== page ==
The proof of the pudding is in the eating...so far any social movement with the exception of BLM is in catatonic inactivity until supposedly after the election where we are led to believe there will be a metamorphosis...The Sanderistas meet and talk but little if anything has been done...No, resistance will be undermined by those who will say give her a chance...then give her second term...don't give ammunition to whoever the next greater evil will be...
The hippies had the right idea. Tune in, turn on, drop out.
If "none of the fools" did not vote for Clinton or Trump (voting for Stein would be fine) that would really send a message to the masters that the candidates who have been vetted and are acceptable to them are no longer acceptable to the voters. That's what I'd love to see happen, but it won't.
Too many people have decided they hate and will vote for Clinton over Trump because she's running on the issue of how bad he is and how awful his ascension to the presidency would be. An equal number of people share Trump's oft expressed loathing of Clinton because they feel the same way and will express their views on election day.
So one of the other of them will be sworn in and sworn at come January. This situation is not promising with regard to dealing with the many problems that are coming at us,
I am glad Obama is pushing the lame duck session of Congress to pass the TPP, just before he stops being the self-styled 'transformational president'. At long last, those who would never look beyond his skin color to see the man lurking beneath have run out of excuses. History at least, will mark his presidency as one which hoodwinked a generation of young Americans who, concerned deeply about the downward slide of the country under Bush, believed Obama's call for 'change'.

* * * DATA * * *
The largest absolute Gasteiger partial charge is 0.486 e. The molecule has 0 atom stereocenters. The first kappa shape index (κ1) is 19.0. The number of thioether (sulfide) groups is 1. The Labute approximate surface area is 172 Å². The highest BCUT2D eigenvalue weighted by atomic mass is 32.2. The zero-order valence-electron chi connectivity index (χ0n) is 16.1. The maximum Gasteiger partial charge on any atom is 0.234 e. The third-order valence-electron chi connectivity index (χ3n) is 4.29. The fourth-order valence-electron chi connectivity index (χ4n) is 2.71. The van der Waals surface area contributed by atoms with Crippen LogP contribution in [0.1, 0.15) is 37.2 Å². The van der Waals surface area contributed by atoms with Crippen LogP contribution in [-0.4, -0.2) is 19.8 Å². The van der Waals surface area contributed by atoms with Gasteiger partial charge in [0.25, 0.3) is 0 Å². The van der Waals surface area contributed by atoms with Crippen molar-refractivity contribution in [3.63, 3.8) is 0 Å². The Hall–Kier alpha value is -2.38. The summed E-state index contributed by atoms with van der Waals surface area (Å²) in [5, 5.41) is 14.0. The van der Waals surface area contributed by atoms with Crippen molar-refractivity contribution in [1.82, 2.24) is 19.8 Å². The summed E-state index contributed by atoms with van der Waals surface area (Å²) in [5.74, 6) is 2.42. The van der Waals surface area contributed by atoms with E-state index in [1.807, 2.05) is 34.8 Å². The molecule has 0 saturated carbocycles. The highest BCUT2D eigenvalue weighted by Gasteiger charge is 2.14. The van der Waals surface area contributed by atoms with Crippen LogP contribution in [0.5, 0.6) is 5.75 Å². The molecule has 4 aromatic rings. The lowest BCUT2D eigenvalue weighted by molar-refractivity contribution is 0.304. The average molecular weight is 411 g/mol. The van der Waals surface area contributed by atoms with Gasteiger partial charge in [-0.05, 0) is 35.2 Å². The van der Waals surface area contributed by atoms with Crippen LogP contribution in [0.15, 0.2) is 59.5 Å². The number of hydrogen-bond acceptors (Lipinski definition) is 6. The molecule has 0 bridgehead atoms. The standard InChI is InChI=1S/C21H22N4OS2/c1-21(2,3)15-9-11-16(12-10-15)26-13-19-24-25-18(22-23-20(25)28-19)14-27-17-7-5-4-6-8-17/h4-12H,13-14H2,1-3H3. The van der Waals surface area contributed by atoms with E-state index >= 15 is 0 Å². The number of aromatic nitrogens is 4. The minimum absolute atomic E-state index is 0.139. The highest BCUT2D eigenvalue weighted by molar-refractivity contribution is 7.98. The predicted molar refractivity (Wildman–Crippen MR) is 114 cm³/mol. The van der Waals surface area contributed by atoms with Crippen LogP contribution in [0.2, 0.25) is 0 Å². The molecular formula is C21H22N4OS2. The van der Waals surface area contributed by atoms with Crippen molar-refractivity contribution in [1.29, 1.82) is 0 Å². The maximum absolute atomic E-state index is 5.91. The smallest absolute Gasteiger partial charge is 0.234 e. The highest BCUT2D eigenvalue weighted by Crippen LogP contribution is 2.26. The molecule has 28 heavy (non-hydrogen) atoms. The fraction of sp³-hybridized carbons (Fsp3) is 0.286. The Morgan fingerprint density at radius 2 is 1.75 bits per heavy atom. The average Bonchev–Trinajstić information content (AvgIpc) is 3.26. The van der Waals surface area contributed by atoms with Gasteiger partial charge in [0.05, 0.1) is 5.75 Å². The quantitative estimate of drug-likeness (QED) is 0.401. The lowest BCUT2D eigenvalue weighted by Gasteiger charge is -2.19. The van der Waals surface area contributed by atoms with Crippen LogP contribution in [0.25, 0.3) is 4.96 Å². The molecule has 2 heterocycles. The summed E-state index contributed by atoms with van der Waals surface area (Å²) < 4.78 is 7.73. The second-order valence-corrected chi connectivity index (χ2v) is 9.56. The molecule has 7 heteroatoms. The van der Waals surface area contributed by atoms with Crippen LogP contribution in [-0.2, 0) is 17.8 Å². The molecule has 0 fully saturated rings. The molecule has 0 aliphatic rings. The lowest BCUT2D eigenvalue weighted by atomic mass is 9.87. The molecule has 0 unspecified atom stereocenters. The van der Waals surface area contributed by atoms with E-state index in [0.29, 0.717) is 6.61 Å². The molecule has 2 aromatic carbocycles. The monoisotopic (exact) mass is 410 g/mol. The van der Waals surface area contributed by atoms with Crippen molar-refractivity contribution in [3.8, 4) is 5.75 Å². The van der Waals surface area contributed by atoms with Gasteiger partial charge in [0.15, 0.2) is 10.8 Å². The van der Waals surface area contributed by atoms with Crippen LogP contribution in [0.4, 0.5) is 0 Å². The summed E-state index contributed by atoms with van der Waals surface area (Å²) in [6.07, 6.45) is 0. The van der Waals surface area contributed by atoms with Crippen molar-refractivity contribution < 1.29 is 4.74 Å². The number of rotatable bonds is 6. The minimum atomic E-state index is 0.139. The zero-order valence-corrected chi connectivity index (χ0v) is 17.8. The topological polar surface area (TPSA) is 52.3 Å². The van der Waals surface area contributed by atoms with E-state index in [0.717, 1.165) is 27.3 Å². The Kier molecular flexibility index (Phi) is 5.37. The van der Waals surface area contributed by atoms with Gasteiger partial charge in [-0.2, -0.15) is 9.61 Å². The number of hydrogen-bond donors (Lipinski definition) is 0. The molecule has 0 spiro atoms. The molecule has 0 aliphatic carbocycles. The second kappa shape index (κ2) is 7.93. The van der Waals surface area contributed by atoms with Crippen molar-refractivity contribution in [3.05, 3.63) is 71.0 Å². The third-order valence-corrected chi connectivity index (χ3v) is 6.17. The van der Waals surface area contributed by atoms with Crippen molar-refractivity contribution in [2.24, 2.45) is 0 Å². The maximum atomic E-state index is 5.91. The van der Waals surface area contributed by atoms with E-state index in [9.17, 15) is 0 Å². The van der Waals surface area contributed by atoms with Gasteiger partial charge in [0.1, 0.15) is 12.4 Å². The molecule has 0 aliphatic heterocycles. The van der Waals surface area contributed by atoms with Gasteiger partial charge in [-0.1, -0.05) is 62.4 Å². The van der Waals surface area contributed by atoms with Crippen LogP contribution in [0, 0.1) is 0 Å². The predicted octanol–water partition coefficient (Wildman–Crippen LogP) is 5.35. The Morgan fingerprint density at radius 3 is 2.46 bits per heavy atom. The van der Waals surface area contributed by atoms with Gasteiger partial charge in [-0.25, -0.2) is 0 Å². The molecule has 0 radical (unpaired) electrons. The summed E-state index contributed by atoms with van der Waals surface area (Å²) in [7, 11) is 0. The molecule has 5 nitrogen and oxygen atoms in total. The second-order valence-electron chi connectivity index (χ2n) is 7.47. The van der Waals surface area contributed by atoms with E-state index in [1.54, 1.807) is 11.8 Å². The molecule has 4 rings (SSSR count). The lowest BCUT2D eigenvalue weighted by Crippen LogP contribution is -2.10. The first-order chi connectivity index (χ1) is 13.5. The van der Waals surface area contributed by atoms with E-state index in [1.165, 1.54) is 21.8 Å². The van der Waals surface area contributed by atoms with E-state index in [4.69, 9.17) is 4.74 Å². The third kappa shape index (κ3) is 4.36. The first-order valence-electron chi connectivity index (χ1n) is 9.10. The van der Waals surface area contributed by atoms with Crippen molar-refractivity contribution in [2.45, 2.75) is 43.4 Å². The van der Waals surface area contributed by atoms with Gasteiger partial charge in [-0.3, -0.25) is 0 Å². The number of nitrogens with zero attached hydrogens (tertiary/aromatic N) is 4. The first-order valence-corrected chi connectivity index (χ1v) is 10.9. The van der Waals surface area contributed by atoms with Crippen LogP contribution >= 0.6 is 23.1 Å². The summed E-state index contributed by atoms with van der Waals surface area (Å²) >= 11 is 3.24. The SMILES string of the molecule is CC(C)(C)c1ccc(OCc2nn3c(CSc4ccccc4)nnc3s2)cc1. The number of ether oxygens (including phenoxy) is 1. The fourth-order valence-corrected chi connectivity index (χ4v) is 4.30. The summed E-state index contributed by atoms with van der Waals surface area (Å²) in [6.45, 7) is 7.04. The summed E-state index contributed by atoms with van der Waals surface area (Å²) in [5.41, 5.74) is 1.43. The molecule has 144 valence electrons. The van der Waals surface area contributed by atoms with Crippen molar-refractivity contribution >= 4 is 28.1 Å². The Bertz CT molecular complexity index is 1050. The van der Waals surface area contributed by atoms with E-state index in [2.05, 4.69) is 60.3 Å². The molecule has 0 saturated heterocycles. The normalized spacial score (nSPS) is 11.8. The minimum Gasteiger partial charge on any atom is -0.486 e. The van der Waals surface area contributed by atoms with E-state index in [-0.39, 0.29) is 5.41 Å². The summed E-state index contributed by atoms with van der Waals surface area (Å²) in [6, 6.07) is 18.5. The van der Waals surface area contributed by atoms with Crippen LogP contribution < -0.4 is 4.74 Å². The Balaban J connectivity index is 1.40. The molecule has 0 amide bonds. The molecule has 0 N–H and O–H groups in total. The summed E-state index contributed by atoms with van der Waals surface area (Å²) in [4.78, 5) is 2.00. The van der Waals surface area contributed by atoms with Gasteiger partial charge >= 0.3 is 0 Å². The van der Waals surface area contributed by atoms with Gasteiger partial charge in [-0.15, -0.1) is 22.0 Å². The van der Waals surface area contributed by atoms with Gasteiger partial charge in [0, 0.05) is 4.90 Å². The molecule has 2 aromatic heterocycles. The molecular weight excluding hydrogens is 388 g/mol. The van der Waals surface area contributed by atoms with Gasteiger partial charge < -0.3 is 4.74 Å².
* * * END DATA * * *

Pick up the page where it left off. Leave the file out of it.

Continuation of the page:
No, it's not, and never could be. Russia/USSR has a millennia-long culture of authoritarianism. When one system falls, that culture does not look for or know what to do with a populist uprising. Still fairly early in my academic career in Russian/Soviet studies and sociology, I was lolling in a summer camp outside Kiev in 1974. Another US student overheard (and in fact misheard) a Voice of America broadcast about the impeachment fallout to Watergate. As our group tore about, trying to find out what was happening at home, our Ukrainian friends, much as they resented their millennia of Russian domination, asked us why we cared 'who was stabbing who in Washington,' and btw, 'explain this "impeachment,"' for which there is no word in Russian or Ukrainian. They do not have the concept. They accept the eternal rollover of one form of royalty to another. They do not look for an alternative. As long as their standard of living is inching forward just that much, they are satisfied.
OTOH, the US is all about rollover, change. Ours is a revolutionary culture. Right now we just can't quite agree on which revolution it should be or how it should come about. What we see in the Bernie populism is that young Americans get this and expect it. As they live a revolution in communications and information, they are falling in with and calling up the very real left establishment that has been working on diverse issues all this time. When I was leading a left-theological umbrella group in the Presbyterian Church USA, some of "our Presbyterians" asked why we couldn't be as strategically focused as the "other Presbyterians" who were boring in so effectively on the central issue of LGBTQ rights. My answer was to point to the 8 issue groups in our coalition. In the church we talk about "call," and it was not only unfair but impossible to ask the environmentalists to set aside their concerns and put their energies into LGBTQ. Yes, it's a bit of herding cats, but the real problem is herding passions. Dedication will out. That's the American revolutionary spirit.
You're talking in circles. Where do you think the term "99%" came from?
I've seen that light shining very brightly in, of all places, the mainline Christian denominations, and among progressive-to-secular Jews. We've been hard at work for some time. Bernie is a shining example, and like Bernie until he took on the primary battle, we're not all that visible as individuals, partly because we're too busy with the work.